Adding the Texture
Step 1. Adding Some Noise
Since I’m trying to mimic the textural nature of analog cyanotype, I’m going to add a touch of noise to my image layer. I don’t want to go overboard on this, it’s just to, “rough it up” a bit and make it less digital.
I’ll go to my Adjustment menu and choose noise and bring my settings to about here:
Step 2. The Concrete Texture
The next thing I’m going to do is add the concrete texture that I linked to above.
I want to change the blend mode of the texture to Soft Light and bring it’s opacity down to about 20%. I’m just looking to add a bit of grunginess to everything because, in reality, no cyanotype background ever looks perfect!
Step 3. Adding Some Splatter
Next, I’ll add a new layer, and grab one of the built in Spraypaint brushes. I’m specifically choosing the “Flicks,” brush in this case and I’m going to choose an off white color.
I’m just going to place random splotches around the canvas so that it will ultimately have the appearance of tiny, perfect imperfections. I want to change the blend mode of this layer to Overlay and drop the opacity to about 30%. Ultimately, I don’t want anything distracting, I just want touches of texture here and there.
We are going to hold off on adding the paper texture until the very end.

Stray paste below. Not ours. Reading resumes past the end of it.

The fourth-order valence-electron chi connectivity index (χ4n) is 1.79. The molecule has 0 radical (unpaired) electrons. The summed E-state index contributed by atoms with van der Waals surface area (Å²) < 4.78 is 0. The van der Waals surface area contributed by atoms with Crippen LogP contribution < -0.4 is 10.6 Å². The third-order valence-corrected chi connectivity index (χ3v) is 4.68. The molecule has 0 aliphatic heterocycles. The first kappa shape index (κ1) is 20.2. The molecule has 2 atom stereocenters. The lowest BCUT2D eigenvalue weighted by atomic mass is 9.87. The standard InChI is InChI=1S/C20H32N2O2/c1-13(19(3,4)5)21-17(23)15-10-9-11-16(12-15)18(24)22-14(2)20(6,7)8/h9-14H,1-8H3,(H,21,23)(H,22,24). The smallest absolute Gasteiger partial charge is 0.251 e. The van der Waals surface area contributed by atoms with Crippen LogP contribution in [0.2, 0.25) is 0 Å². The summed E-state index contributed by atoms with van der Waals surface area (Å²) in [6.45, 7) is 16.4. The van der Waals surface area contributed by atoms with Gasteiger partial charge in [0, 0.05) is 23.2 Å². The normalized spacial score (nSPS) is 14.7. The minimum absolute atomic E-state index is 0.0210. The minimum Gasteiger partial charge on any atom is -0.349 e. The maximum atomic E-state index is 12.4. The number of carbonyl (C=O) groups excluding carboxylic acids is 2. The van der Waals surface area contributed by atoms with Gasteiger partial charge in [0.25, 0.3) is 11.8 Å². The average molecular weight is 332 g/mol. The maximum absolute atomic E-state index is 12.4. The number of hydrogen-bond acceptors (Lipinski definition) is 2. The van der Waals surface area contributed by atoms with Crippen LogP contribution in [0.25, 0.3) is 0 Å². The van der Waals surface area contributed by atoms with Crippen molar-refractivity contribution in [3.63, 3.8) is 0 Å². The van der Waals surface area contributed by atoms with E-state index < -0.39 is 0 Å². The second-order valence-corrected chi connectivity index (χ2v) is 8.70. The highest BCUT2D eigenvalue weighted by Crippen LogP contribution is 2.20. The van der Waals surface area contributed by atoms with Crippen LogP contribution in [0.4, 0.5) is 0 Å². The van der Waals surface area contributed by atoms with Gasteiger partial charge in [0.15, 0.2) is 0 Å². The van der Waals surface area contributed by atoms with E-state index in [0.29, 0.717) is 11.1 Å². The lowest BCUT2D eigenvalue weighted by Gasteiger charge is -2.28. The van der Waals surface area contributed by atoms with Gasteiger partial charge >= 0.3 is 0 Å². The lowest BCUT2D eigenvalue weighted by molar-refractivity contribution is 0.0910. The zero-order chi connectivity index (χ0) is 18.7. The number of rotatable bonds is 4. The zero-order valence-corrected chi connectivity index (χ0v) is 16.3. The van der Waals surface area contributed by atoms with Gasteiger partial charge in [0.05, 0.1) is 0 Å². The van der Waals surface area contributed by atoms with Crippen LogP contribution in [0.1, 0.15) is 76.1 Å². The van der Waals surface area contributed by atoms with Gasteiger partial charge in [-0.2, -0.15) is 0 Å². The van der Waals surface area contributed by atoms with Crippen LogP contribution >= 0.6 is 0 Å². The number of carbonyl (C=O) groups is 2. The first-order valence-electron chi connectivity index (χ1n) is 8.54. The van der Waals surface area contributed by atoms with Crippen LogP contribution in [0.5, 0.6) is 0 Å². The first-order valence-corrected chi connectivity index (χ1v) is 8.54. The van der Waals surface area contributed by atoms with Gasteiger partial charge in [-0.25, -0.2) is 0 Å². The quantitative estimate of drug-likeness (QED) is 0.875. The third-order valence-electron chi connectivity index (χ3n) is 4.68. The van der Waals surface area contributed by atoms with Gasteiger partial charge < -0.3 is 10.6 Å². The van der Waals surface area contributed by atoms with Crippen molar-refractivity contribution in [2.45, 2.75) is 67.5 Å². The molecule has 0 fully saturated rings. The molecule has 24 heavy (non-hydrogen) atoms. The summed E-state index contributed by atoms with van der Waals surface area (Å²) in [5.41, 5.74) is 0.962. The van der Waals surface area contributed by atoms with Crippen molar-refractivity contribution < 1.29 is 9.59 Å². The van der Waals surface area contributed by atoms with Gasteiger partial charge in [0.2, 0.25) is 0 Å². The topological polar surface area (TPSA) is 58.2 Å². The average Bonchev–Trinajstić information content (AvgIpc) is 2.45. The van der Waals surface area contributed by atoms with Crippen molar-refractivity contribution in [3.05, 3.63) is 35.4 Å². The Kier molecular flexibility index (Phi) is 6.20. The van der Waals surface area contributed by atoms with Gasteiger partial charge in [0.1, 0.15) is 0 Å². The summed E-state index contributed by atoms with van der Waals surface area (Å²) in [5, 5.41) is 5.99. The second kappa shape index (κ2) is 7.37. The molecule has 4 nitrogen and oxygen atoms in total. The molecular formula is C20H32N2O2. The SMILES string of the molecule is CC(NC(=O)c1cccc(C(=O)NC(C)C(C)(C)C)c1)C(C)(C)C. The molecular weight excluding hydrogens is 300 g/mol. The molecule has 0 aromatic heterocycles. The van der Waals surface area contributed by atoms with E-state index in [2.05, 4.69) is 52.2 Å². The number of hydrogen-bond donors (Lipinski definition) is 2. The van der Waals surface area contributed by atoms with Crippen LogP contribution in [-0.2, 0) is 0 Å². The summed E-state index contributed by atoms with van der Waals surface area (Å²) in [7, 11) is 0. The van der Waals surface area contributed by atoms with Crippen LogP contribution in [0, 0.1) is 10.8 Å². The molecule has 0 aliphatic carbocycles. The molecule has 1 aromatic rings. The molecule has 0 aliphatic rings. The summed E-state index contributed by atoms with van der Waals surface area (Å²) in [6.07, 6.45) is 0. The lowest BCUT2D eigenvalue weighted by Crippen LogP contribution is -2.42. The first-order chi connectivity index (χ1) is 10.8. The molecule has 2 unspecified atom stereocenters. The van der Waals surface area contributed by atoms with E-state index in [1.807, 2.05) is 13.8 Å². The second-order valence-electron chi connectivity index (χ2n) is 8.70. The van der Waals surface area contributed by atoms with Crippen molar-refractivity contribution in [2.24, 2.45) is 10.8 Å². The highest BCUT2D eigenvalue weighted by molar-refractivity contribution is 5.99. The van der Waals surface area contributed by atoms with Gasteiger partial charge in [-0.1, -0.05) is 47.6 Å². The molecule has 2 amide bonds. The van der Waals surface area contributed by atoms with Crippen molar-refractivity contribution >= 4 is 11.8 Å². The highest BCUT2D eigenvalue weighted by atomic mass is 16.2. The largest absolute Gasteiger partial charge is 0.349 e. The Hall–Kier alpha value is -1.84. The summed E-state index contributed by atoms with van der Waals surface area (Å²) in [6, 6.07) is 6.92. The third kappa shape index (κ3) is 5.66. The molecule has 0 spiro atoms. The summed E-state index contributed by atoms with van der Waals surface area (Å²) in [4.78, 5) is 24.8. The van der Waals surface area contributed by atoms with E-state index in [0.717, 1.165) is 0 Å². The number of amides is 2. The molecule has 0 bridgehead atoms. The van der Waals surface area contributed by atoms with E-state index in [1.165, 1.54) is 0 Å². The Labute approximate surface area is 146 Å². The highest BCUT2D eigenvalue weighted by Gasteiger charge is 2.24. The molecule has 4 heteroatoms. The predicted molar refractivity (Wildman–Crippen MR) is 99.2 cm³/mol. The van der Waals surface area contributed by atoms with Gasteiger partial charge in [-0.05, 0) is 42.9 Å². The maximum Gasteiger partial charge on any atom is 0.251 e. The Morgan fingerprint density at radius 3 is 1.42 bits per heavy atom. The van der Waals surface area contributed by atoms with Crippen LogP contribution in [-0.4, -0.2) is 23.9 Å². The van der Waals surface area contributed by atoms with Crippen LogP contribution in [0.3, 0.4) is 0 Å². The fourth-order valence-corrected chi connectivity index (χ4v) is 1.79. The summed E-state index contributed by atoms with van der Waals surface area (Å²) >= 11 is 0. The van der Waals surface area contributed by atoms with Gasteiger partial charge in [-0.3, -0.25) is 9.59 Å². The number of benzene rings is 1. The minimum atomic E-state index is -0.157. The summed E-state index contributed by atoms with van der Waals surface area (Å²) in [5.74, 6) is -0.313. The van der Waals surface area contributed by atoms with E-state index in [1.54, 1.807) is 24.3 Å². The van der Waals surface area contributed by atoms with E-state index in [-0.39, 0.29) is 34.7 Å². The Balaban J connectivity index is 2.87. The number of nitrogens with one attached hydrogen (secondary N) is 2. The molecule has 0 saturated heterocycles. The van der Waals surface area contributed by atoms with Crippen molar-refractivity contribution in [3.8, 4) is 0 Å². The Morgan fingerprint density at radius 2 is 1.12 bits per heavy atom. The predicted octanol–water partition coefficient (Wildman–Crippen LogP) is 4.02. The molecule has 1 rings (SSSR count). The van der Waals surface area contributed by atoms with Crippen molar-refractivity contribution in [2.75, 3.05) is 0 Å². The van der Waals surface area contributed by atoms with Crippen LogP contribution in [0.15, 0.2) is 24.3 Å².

Adding the Deckled Edge
This next step is totally optional…
In traditional cyanotype, some artists bring the medium all the way too the edges of their substrate while others leave bits of the paper visible and create a raw, deckled edge to their medium. I’ve created this deckled edge mask that I’m sharing here if you would like to add it to yours. (download the file above)
Step 1. Place the Deckling
I’ve just placed this at the top of the layer stack and sized it to fit my canvas. Now, at this point, what I’m aiming for is to have the image, texture and the cyan tone show through the area where the white is and the black to recede. There are two ways I can do this.
The first is I can simply change the blend mode of the layer to Divide and I’m done. The problem with this is, if you want your background to be independent at all (so, for example, you could change the color to something more like off white), it’s completely covered. If that isn’t an issue then you’re done. If you do want that flexibility, let’s try something different.
Step 1. Group Your Image Layers
Turn off the visibility of the deckled edge layer for a moment.
Group all of your image layers, except the deckled mask layer we just added. If you have enough layers left in Procreate (remember size of file dictates this), duplicate the group and turn the original one off (we’re keeping it safe in case we need to make changes. Merge all the layers of the duplicate group and pull them out on their own. You can then discard that empty group layer.
Tap this layer and choose Mask to add an empty mask layer to it. We’ll come back to that in a bit.